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Sigourney Weaver and Christopher Durang: Creator and Muse

The Tony Award nominated actress and Pulitzer Prize nominated playwright reflect on their 40-year love affair.

Christopher Durang and Sigourney Weaver
© David Gordon
"I have always felt irrationally at home in Chris' world," says Tony Award and Oscar nominee Sigourney Weaver, beaming at playwright Christopher Durang while discussing their latest collaboration,Vanya and Sonia and Masha and Spike at Lincoln Center's Mitzi Newhouse Theatre. "What I love about his work is that it is so full of longing and mischief, but it is also very dear."

Durang and Weaver have been both friends and collaborators for over four decades, since their student days at Yale Drama School, when they first met at a singing class. "I think I was the only person in the playwriting program who ever took that singing class," says Durang. "Sigourney and I were each other's best audiences. I'd look at her and she would be beaming."

In Vanya and Sonia and Masha and Spike, loosely inspired by the work of Anton Chekhov, Weaver plays Masha, a glamorous, self-centered actress who unexpectedly descends upon her country house, where her brother and adopted sister live. "I got to thinking about how, in many Chekhov plays, the unhappier characters are living in the country taking care of the house, while the more glamorous people are wandering about having interesting lives," says Durang. "So in my scenario, Vanya [David Hyde Pierce] and Sonia [Kristine Nielsen] ended up taking care of their parents for 15 years through long drawn-out illnesses and feel they haven't had lives, which is what a lot of Chekhov characters feel. And then Masha shows up with her boy toy, Spike [Billy Magnussen] –I love that term boy toy-- and the play just took off from that."

While the work is a comedy -- but not a Chekhov parody, Weaver stresses -- it also has dramatic depth. "It is incredibly moving to play a character like Masha, who has been out of the family fold, and who honestly doesn't perhaps know what she's been missing," she says. "It is so interesting to explore the boundaries of sibling behavior in this play, because whatever else you may be in the real world, you are something else with your siblings."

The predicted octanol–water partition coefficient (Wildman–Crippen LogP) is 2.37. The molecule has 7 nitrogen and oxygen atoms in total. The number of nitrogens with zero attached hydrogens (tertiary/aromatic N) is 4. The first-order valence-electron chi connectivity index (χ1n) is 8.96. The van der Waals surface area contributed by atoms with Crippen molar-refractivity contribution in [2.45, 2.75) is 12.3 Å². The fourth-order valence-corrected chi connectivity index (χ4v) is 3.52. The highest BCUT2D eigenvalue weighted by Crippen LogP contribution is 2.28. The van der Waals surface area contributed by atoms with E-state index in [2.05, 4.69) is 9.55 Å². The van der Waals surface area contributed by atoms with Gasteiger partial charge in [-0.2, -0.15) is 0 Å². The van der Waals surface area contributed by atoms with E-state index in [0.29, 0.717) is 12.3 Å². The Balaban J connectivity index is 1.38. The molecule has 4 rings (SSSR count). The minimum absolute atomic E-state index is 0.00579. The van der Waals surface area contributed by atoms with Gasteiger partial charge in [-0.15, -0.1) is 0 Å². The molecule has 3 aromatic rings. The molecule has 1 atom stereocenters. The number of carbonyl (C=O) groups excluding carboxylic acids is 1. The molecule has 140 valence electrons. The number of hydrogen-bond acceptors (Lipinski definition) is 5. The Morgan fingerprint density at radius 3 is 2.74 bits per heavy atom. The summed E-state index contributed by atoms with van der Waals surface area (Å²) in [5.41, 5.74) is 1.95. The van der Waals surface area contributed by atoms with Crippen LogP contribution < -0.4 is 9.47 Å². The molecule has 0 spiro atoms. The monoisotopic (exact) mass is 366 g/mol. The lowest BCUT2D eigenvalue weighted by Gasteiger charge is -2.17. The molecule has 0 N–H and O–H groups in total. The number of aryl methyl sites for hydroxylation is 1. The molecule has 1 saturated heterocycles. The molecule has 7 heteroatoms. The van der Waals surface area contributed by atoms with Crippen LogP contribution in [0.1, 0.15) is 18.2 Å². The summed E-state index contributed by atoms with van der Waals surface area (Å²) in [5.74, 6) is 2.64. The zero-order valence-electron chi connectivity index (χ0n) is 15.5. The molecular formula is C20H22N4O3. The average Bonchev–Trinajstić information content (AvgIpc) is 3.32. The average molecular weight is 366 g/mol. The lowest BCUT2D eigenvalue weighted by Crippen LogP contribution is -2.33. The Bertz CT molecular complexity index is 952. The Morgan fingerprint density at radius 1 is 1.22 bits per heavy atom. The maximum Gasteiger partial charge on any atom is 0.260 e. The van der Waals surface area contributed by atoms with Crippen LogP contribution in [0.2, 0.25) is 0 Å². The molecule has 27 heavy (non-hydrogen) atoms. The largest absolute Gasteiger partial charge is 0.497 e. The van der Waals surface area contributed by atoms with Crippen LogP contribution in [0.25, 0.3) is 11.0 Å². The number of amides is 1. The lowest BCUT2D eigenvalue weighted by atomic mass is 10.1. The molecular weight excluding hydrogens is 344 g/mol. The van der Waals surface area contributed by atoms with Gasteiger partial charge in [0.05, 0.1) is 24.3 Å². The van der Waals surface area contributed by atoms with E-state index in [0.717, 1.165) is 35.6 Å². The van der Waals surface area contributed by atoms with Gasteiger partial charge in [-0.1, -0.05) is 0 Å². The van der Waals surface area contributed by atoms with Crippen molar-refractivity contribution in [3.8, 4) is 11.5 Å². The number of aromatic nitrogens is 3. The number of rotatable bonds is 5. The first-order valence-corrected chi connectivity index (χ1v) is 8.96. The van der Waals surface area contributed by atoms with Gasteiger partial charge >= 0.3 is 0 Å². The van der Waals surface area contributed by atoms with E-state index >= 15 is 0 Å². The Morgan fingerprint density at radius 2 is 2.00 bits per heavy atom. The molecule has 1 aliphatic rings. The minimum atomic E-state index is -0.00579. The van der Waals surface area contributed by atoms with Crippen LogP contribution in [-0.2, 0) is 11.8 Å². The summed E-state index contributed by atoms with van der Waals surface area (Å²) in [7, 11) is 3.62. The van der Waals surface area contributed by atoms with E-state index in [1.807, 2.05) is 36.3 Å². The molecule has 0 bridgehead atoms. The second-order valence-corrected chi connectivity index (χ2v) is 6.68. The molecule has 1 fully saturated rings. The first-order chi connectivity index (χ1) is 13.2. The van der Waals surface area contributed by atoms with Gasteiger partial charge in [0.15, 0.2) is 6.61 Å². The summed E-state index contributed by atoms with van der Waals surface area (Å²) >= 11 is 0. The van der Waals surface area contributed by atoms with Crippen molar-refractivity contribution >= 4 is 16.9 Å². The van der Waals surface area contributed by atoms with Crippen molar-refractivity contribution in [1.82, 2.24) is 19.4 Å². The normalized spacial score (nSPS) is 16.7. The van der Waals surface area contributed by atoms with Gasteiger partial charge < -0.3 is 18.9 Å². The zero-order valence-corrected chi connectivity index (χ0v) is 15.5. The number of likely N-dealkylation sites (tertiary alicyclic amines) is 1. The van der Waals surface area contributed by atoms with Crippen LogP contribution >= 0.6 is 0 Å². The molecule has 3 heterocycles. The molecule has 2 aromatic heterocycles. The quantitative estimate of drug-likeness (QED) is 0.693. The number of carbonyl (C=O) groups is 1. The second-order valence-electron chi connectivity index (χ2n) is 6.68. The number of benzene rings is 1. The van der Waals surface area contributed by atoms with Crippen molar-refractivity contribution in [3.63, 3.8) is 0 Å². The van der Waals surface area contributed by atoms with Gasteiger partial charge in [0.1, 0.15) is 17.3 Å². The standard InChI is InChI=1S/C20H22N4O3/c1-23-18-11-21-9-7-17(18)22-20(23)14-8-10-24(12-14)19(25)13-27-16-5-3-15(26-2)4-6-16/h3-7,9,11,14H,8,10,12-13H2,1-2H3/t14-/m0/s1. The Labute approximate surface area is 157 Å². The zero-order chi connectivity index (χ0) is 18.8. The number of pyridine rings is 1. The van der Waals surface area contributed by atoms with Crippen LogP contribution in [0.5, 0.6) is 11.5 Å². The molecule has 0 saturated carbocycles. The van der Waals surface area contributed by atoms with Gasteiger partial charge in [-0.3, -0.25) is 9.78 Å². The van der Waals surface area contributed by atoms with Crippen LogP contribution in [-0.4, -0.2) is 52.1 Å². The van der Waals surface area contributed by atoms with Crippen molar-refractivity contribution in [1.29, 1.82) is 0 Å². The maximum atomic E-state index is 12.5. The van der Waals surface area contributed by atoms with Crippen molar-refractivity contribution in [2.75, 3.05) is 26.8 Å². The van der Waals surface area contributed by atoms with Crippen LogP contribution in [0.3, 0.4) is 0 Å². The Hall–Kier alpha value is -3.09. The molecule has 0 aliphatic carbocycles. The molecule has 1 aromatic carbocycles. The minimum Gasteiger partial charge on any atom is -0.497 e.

Masha is the latest in Weaver's indelible gallery of Durangian creations, which includes Jenny in the 1973 Yale Cabaret skit Better Dead Than Sorry, who sings the title song while getting electric shock treatment in a straitjacket; Soot, whose husband calls her "the dumbest white woman alive," in the one-act version of The Marriage of Bette and Boo; the sexually compulsive Lulu in Sex and Longing, and Lidia in Titanic, a young woman who harbors a small menagerie of pets, including a hedgehog, inside her body. "The logic in Titanic is strange, but I think the audience immediately gets that the hedgehog and Lidia are friends," says Weaver. "It's just wonderful to have Chris dare use such a Freudian cliché, but give it to a character for whom it is completely real and ordinary. And doesn't everybody have a hedgehog in their vagina?"

As odd as these roles may sound, Weaver feels they're grounded in their author's reality. "I feel Chris is in all his characters," she says. "That's why I love them all, even when they are unpleasant. He has identified with them. That's why it rings so true. I comfort myself that it is Chris, and that I know this landscape. "

Moreover, Weaver adds that while these roles may be particularly suited for her, they are also parts that any actress might wish for. "Certainly they involve all of you—from the most confident part of you to the most vulnerable," she says. "And the roles are so meaty, regardless of size. You are asked to throw yourself inside out to show the good and bad -- and there is no judgment."